Sampling Italy’s Slow Food Movement

My freshman year of college at Northeastern went by in what felt like a blink of an eye. I enjoyed my classes, became involved in a number of organizations on campus, and developed countless new friendships all within the span of eight short months. I remember leaving for college and constantly being told to enjoy it while it lasted because those would be the best years of my life. My first year certainly lived up to those expectations, but the best part of my year took place very far away from the campus I now call home.

In early May, I traveled to Rome with 20 other honors students prepared to live and study in the ancient city for the next month. The trip is one of the dozens of trips offered over the summer through the Dialogue of Civilizations program at Northeastern. The following month was spent studying Italian language and culture, observing Romans in their everyday lives, and experiencing what it is like to live in a different country for an extended period of time. Our introductory Italian class, led by our awesome instructor Claudia, met five days a week and provided us with a basic knowledge of Italian needed to converse with locals on a daily basis throughout our trip. Instead of focusing on verb conjugations and grammar, Claudia mainly taught us greetings, vocabulary, and simple phrases. Having taken French since middle school I had experience learning a foreign language, yet learning Italian while in Italy was a completely different experience. My motivation to learn the language was effortless as I could practice by simply ordering a meal, shopping for groceries, or attempting to have a conversation with someone. When our month in Italy was over I left with a knowledge of the language that would have taken at least four to five months in a traditional classroom setting to acquire.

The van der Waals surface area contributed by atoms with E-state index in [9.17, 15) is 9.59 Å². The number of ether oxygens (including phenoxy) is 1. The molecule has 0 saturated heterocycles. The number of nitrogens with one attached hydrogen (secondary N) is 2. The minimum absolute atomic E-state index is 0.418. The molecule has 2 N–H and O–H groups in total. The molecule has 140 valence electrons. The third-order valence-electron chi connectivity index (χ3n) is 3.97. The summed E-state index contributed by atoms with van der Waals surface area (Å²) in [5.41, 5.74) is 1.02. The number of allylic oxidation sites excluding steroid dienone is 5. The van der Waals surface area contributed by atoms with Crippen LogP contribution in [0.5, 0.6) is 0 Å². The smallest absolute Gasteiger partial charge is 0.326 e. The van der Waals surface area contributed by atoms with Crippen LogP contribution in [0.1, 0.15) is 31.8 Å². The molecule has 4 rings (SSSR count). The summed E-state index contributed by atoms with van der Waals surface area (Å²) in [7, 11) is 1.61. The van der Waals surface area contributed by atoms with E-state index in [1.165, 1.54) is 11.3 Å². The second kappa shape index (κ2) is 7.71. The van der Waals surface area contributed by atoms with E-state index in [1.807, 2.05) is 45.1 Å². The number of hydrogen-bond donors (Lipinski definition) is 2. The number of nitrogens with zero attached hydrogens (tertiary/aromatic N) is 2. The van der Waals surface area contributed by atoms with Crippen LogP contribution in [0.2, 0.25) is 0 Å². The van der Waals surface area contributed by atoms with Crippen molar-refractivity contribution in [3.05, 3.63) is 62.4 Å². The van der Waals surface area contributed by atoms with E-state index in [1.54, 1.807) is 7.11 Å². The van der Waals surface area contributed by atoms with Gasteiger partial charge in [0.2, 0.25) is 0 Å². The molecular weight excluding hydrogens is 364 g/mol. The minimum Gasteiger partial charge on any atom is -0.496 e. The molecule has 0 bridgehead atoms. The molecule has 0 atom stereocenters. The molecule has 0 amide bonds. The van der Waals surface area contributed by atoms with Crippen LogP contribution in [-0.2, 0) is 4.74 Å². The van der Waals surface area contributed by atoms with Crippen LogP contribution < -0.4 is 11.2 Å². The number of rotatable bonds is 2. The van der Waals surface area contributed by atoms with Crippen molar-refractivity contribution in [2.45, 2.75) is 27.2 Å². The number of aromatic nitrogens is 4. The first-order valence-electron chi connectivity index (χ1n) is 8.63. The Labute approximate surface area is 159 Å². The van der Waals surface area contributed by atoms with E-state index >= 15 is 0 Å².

While learning Italian in Italy was a truly unique experience, one of the highlights of the trip for me was our sociology course. The class was led by Professor Faber, a professor from Northeastern who traveled with us to Italy to teach the course. Titled Rome: City as Text, we focused on performing social observations to make conclusions about Italian culture. As a class we performed our first observation together at Piazza Venezia, one of the most crowded intersections throughout the entire city with the Vittorio Emanuele Monument on center display. Our goal was to jot down as many notes as we could about the setting and Roman drivers. We then each transformed these observations into descriptive and analytical papers that drew conclusions about Roman culture. For example, some students concluded that the small size of the cars is related to Italy’s concern for the environment, while others suggested that the aggressiveness of Roman drivers is due to the narrowness and age of the streets themselves. This ethnography served as a practice for the rest that we were responsible for while in Rome.

One aspect of Italian culture that I, along with most of my classmates, was most excited for was the food. I will gladly admit that the food was more than I had hoped and expected it to be. The smaller but richer portions allowed me to finish almost any dish I ordered and I easily managed to satisfy my gelato cravings almost daily. Yet there was a whole different side to Italian cuisine that I had never realized. The Slow Food Movement was a movement created in response to the opening of the first McDonald’s in Rome in the 1980’s in a fear that fast food would negatively affect Italian cuisine. This revolution emphasized not only the use of local and fresh ingredients at restaurants throughout the country, but also the use of meals to socialize and enjoy time with friends and family. The Slow Food Movement inspired my social observation at a McDonald’s to witness how fast food in a slow food culture is different from fast food in the fast paced culture present in the United States. I noticed that all customers sat down to eat their food in the restaurant rather than taking it on the go, and that the restaurant was more up-scale than the typical McDonald’s in the US. Overall, it appeared as though the Slow Food Movement was revolutionizing fast food, rather than the other way around.

My first experience studying abroad was nothing short amazing. I saw ancient pieces of history, bonded with the other students on my trip, and learned how to travel through Rome as a sociologist rather than a tourist. Within days of returning home to Chicago I found myself longing to go back to the slow-paced lifestyle, mouthwatering food, and close friendships I had made while in Italy. Who knew one could consider a place home after just a month?

-Samantha Levin, Biochemistry